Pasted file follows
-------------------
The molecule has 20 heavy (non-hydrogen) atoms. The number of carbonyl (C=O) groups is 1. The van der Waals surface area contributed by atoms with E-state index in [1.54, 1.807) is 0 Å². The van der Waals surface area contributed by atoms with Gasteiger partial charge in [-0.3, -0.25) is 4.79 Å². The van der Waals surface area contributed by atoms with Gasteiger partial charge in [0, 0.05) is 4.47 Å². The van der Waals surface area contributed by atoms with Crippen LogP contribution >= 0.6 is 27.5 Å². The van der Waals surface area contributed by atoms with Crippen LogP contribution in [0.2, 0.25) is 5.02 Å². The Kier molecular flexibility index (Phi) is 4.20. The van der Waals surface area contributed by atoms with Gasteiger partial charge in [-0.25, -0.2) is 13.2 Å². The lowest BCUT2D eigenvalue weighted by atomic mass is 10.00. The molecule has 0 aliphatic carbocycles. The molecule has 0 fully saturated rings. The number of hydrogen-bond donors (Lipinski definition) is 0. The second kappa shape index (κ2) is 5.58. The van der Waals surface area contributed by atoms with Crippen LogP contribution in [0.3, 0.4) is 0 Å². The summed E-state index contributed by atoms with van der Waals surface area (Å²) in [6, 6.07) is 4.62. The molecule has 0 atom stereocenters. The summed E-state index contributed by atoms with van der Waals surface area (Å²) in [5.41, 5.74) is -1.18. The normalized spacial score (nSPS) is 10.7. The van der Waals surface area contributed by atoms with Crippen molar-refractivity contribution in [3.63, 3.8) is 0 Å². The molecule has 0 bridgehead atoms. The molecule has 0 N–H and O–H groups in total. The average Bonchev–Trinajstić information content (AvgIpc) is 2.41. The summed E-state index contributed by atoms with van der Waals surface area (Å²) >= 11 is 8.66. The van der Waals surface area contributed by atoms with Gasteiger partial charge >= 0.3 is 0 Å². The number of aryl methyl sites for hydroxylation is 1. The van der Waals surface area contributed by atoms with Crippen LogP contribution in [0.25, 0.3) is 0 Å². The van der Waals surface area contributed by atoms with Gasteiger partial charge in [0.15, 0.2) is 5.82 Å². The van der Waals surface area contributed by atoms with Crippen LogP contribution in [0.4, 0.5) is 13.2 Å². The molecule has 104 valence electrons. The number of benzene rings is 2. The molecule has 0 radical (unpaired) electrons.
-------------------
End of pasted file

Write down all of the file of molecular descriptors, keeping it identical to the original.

The molecule has 20 heavy (non-hydrogen) atoms. The number of carbonyl (C=O) groups is 1. The van der Waals surface area contributed by atoms with E-state index in [1.54, 1.807) is 0 Å². The van der Waals surface area contributed by atoms with Gasteiger partial charge in [-0.3, -0.25) is 4.79 Å². The van der Waals surface area contributed by atoms with Gasteiger partial charge in [0, 0.05) is 4.47 Å². The van der Waals surface area contributed by atoms with Crippen LogP contribution >= 0.6 is 27.5 Å². The van der Waals surface area contributed by atoms with Crippen LogP contribution in [0.2, 0.25) is 5.02 Å². The Kier molecular flexibility index (Phi) is 4.20. The van der Waals surface area contributed by atoms with Gasteiger partial charge in [-0.25, -0.2) is 13.2 Å². The lowest BCUT2D eigenvalue weighted by atomic mass is 10.00. The molecule has 0 aliphatic carbocycles. The molecule has 0 fully saturated rings. The number of hydrogen-bond donors (Lipinski definition) is 0. The second kappa shape index (κ2) is 5.58. The van der Waals surface area contributed by atoms with Crippen LogP contribution in [0.3, 0.4) is 0 Å². The summed E-state index contributed by atoms with van der Waals surface area (Å²) in [6, 6.07) is 4.62. The molecule has 0 atom stereocenters. The summed E-state index contributed by atoms with van der Waals surface area (Å²) in [5.41, 5.74) is -1.18. The normalized spacial score (nSPS) is 10.7. The van der Waals surface area contributed by atoms with Crippen molar-refractivity contribution in [3.63, 3.8) is 0 Å². The molecule has 0 bridgehead atoms. The molecule has 0 N–H and O–H groups in total. The average Bonchev–Trinajstić information content (AvgIpc) is 2.41. The summed E-state index contributed by atoms with van der Waals surface area (Å²) >= 11 is 8.66. The van der Waals surface area contributed by atoms with Gasteiger partial charge >= 0.3 is 0 Å². The number of aryl methyl sites for hydroxylation is 1. The van der Waals surface area contributed by atoms with Crippen LogP contribution in [0.25, 0.3) is 0 Å². The van der Waals surface area contributed by atoms with Gasteiger partial charge in [0.15, 0.2) is 5.82 Å². The van der Waals surface area contributed by atoms with Crippen LogP contribution in [0.4, 0.5) is 13.2 Å². The molecule has 104 valence electrons. The number of benzene rings is 2. The molecule has 0 radical (unpaired) electrons.